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12 Metre History

The 12 Metre Class – America’s Cup contenders 1958-1987

In 1958, after a twenty-one year halt of America’s Cup competition, racing continued with a new class of racers, the 12 Metre Class. These 60 to 70 foot sloops were smaller in size, easier to crew, and more manageable on a race course than the previous 135 foot America’s Cup racing class, J boats. However, the 12 Metre class, like the J boats, were designed based on a formula. This meant that 12 Metre Class yachts could vary in sail area, length, and other speed production aspects. The following is the mathematical formula by which all 12 Metre yachts are measured.



This formula inputs speed producing factors (length (L), sail area (Sa), freeboard (F), and a girth measurement (2D)) through a simple mathematical formula. In order for a yacht to be a Twelve Metre the results of this formula must not exceed 12 Metres. To limit the likelihood that one 12 Metre design would be vastly superior than another and promote fair and competitive racing there are other restrictions on design measurements of 12 Metre racing yachts. Maximum and minimum parameters on mast height, draft, beam and headsail height are applied to 12 Metre racing yachts to ensure that there is not too much diversity among boats.

Twelve Metre yachts are quite possibly the most fascinating racing sailboats ever built. They have a beauty and size that, along with their America’s Cup history, has attracted and intrigued yachtsmen since their debut. The horsepower used to drive these 65,000 pound racing beauties to speeds as high as twelve knots lies in their massive sail area. Their mainsails are usually about 1200 square feet in size and their jibs, which can only have a height that is seventy-five percent of the mast in height, range from 500 square feet to over 1200 square feet in size. Twelve Metre yachts were not raced in the America’s Cup until 1958. However, the six, eight, and twelve metre rules were developed over five decades earlier. In 1906 William Froude and the Royal Yachting Association in England helped develop the International Rules for metre class boats. Before their America’s Cup debut metre boats had considerable racing success and were used in the 1908, 1912, and 1920 Olympic games.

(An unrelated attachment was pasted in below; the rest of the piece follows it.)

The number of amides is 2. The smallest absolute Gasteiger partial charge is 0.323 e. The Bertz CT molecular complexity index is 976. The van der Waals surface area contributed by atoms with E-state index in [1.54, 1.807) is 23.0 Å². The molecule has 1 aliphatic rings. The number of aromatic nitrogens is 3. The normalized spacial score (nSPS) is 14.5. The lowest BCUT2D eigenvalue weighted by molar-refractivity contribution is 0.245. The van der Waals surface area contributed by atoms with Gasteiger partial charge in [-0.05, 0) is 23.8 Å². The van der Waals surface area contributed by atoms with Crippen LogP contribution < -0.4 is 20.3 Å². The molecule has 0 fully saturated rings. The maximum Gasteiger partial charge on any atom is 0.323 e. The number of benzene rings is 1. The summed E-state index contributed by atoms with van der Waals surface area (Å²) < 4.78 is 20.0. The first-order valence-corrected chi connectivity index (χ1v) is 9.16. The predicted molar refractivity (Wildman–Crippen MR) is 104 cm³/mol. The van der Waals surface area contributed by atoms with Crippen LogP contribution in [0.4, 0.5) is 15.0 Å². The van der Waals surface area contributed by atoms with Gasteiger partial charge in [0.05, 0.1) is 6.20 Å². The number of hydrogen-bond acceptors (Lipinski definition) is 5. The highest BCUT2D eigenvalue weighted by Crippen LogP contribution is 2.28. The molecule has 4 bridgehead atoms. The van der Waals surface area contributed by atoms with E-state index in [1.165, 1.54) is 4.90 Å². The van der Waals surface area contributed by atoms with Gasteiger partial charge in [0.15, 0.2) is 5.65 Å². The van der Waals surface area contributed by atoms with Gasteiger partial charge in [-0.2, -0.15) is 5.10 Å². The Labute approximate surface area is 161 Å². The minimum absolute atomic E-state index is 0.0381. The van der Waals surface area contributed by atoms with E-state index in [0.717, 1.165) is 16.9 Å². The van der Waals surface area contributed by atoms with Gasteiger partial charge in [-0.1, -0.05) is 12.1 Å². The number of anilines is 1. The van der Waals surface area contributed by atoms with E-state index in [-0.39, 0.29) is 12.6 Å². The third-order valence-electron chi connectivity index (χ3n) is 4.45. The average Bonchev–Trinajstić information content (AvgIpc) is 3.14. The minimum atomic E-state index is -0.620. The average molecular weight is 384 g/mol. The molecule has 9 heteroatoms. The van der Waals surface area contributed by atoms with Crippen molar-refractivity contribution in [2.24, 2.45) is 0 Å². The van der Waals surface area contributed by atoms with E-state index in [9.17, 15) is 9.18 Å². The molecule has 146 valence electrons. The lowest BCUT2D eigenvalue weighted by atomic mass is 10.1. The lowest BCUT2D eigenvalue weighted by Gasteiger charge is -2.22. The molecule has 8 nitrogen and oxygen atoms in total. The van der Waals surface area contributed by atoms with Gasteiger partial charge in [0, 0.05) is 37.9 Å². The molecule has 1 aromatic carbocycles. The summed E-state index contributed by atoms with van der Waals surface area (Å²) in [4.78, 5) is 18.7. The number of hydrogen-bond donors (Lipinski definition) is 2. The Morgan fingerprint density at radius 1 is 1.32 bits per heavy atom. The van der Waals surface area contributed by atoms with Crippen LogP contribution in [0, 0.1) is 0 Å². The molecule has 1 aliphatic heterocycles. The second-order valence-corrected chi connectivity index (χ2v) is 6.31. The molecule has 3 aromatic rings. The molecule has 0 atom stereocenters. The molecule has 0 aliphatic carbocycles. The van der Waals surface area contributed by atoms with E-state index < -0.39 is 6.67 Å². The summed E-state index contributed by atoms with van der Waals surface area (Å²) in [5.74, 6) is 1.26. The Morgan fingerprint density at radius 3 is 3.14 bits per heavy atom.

The 12 Metre Class was taken up by American yachtsmen in 1928 when several New York Yacht Club members ordered six virtually identical 12 Metre boats from renowned boat designer Starling Burgess. In 1939 American 12 Metre racing was taken to a new level when Harold Vanderbilt, an accomplished America’s Cup sailor, J boat skipper, and winner of the 1930, 1934, and 1937 America’s Cup, took his new 12 Metre, Vim (12 Metre US-15) to England to race against the prestigious Royal Yacht Squadron. While in England, Vim won 21 of her 27 races against the British 12 Metres, leaving the Royal Yacht Squadron in awe. Vim continued to be the standard by which all other 12 Metre yachts were gauged for the next two decades until 1958 when Columbia (12 Metre US-16) defeated her by only 12 seconds in the tie breaking race of the America’s Cup defense trials. The 12 Metre Class would remain the design standard for America’s Cup racing yachts until being retired after the 1987 America’s Cup.


America’s Cup 12 Metres were designed to do one thing – win America’s Cup races off the coast of Newport, Rhode Island. Therefore, every aspect of their design reflects this. When the twelves campaigned in the America’s Cup there was no room for the unneeded weight of an engine, anything below decks, or even a toilet. Set up for optimal sail performance, deck layouts of the America’s Cup twelves also reflect their need for speed. The sails are the engines of the boat during racing and therefore, in order to win, it was imperative that they were trimmed correctly and quickly. Even the America’s Cup twelve metre crew were trained to be as efficient as possible. They had intensive training and practice so that they would be flawless at sail handling and the best yacht racers in the world when it was their turn to race in the famous America’s Cup.

Today the America’s Cup 12 Metre boats remain a premier racing class and a prestigious part of America’s Cup history. After their America’s Cup adventures many twelves went on to have successful careers in ocean racing. Newport, Rhode Island, where over 50 years of America’s Cup racing took place and all but two America’s Cup 12 Metre races took place, has rightfully become the home of the largest fleet of 12 Metre yachts in the world. Over a dozen America’s Cup 12 Metres are home ported in Newport, RI and are available for charter through 12 Meter Charters. These sleek racing beauties were designed to sail off the coast of Newport, RI – come sail with us on a piece of America’s Cup racing history! For more information about chartering our America’s Cup 12 Meters please contact our office at 401-851-1216¬†or email us sail@12metercharters.com

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